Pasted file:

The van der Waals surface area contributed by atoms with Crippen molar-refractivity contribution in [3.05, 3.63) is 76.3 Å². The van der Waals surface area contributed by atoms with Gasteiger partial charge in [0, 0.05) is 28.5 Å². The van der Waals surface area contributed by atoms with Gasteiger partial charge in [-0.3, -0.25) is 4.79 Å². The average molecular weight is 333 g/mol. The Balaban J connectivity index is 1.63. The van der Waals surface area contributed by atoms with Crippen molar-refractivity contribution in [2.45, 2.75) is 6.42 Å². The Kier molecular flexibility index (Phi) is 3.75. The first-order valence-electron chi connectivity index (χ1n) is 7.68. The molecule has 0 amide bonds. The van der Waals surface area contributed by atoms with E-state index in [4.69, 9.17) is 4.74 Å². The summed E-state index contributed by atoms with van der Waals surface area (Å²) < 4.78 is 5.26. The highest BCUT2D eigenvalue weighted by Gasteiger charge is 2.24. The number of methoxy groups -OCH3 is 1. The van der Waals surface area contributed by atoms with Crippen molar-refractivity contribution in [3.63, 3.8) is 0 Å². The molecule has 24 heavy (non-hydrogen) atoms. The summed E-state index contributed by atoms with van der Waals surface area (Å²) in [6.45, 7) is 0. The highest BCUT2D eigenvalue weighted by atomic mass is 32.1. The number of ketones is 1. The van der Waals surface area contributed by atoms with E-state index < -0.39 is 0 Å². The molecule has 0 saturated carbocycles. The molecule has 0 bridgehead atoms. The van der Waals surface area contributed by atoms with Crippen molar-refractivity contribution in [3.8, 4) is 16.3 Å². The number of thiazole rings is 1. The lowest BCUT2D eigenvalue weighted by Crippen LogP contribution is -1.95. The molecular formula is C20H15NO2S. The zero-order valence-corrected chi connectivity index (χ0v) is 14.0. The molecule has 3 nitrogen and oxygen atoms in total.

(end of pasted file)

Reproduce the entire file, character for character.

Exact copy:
The van der Waals surface area contributed by atoms with Crippen molar-refractivity contribution in [3.05, 3.63) is 76.3 Å². The van der Waals surface area contributed by atoms with Gasteiger partial charge in [0, 0.05) is 28.5 Å². The van der Waals surface area contributed by atoms with Gasteiger partial charge in [-0.3, -0.25) is 4.79 Å². The average molecular weight is 333 g/mol. The Balaban J connectivity index is 1.63. The van der Waals surface area contributed by atoms with Crippen molar-refractivity contribution in [2.45, 2.75) is 6.42 Å². The Kier molecular flexibility index (Phi) is 3.75. The first-order valence-electron chi connectivity index (χ1n) is 7.68. The molecule has 0 amide bonds. The van der Waals surface area contributed by atoms with E-state index in [4.69, 9.17) is 4.74 Å². The summed E-state index contributed by atoms with van der Waals surface area (Å²) < 4.78 is 5.26. The highest BCUT2D eigenvalue weighted by Gasteiger charge is 2.24. The number of methoxy groups -OCH3 is 1. The van der Waals surface area contributed by atoms with Crippen molar-refractivity contribution in [3.63, 3.8) is 0 Å². The molecule has 24 heavy (non-hydrogen) atoms. The summed E-state index contributed by atoms with van der Waals surface area (Å²) in [6.45, 7) is 0. The highest BCUT2D eigenvalue weighted by atomic mass is 32.1. The number of ketones is 1. The van der Waals surface area contributed by atoms with E-state index < -0.39 is 0 Å². The molecule has 0 saturated carbocycles. The molecule has 0 bridgehead atoms. The van der Waals surface area contributed by atoms with Crippen molar-refractivity contribution in [3.8, 4) is 16.3 Å². The number of thiazole rings is 1. The lowest BCUT2D eigenvalue weighted by Crippen LogP contribution is -1.95. The molecular formula is C20H15NO2S. The zero-order valence-corrected chi connectivity index (χ0v) is 14.0. The molecule has 3 nitrogen and oxygen atoms in total.